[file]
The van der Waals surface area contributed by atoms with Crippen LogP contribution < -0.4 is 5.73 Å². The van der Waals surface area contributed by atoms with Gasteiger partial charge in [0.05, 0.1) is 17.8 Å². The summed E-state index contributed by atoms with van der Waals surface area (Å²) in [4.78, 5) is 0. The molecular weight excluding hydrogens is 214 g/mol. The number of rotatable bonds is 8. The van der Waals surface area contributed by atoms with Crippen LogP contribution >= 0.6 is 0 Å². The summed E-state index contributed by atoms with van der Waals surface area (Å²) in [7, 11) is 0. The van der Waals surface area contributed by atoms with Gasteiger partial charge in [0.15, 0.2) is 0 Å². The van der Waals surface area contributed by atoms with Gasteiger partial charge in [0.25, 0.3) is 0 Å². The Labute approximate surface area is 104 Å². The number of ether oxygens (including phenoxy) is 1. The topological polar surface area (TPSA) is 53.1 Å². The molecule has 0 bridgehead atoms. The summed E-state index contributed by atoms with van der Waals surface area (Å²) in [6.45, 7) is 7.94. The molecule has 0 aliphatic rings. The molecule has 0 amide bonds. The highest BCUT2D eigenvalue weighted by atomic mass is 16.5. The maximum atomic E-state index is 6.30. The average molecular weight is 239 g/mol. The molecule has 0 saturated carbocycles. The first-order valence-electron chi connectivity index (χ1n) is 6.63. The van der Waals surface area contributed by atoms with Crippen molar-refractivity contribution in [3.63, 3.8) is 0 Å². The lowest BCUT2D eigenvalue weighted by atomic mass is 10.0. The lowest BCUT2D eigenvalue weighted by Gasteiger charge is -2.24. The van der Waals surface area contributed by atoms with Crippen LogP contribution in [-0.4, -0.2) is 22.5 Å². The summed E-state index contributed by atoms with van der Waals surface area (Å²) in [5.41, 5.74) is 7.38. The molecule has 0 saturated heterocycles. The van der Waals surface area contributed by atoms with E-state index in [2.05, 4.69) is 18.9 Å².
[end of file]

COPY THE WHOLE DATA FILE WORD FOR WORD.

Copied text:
The van der Waals surface area contributed by atoms with Crippen LogP contribution < -0.4 is 5.73 Å². The van der Waals surface area contributed by atoms with Gasteiger partial charge in [0.05, 0.1) is 17.8 Å². The summed E-state index contributed by atoms with van der Waals surface area (Å²) in [4.78, 5) is 0. The molecular weight excluding hydrogens is 214 g/mol. The number of rotatable bonds is 8. The van der Waals surface area contributed by atoms with Crippen LogP contribution >= 0.6 is 0 Å². The summed E-state index contributed by atoms with van der Waals surface area (Å²) in [7, 11) is 0. The van der Waals surface area contributed by atoms with Gasteiger partial charge in [0.15, 0.2) is 0 Å². The van der Waals surface area contributed by atoms with Gasteiger partial charge in [0.25, 0.3) is 0 Å². The Labute approximate surface area is 104 Å². The number of ether oxygens (including phenoxy) is 1. The topological polar surface area (TPSA) is 53.1 Å². The molecule has 0 bridgehead atoms. The summed E-state index contributed by atoms with van der Waals surface area (Å²) in [6.45, 7) is 7.94. The molecule has 0 aliphatic rings. The molecule has 0 amide bonds. The highest BCUT2D eigenvalue weighted by atomic mass is 16.5. The maximum atomic E-state index is 6.30. The average molecular weight is 239 g/mol. The molecule has 0 saturated carbocycles. The first-order valence-electron chi connectivity index (χ1n) is 6.63. The van der Waals surface area contributed by atoms with Crippen molar-refractivity contribution in [3.63, 3.8) is 0 Å². The lowest BCUT2D eigenvalue weighted by atomic mass is 10.0. The lowest BCUT2D eigenvalue weighted by Gasteiger charge is -2.24. The van der Waals surface area contributed by atoms with Crippen LogP contribution in [-0.4, -0.2) is 22.5 Å². The summed E-state index contributed by atoms with van der Waals surface area (Å²) in [5.41, 5.74) is 7.38. The molecule has 0 saturated heterocycles. The van der Waals surface area contributed by atoms with E-state index in [2.05, 4.69) is 18.9 Å².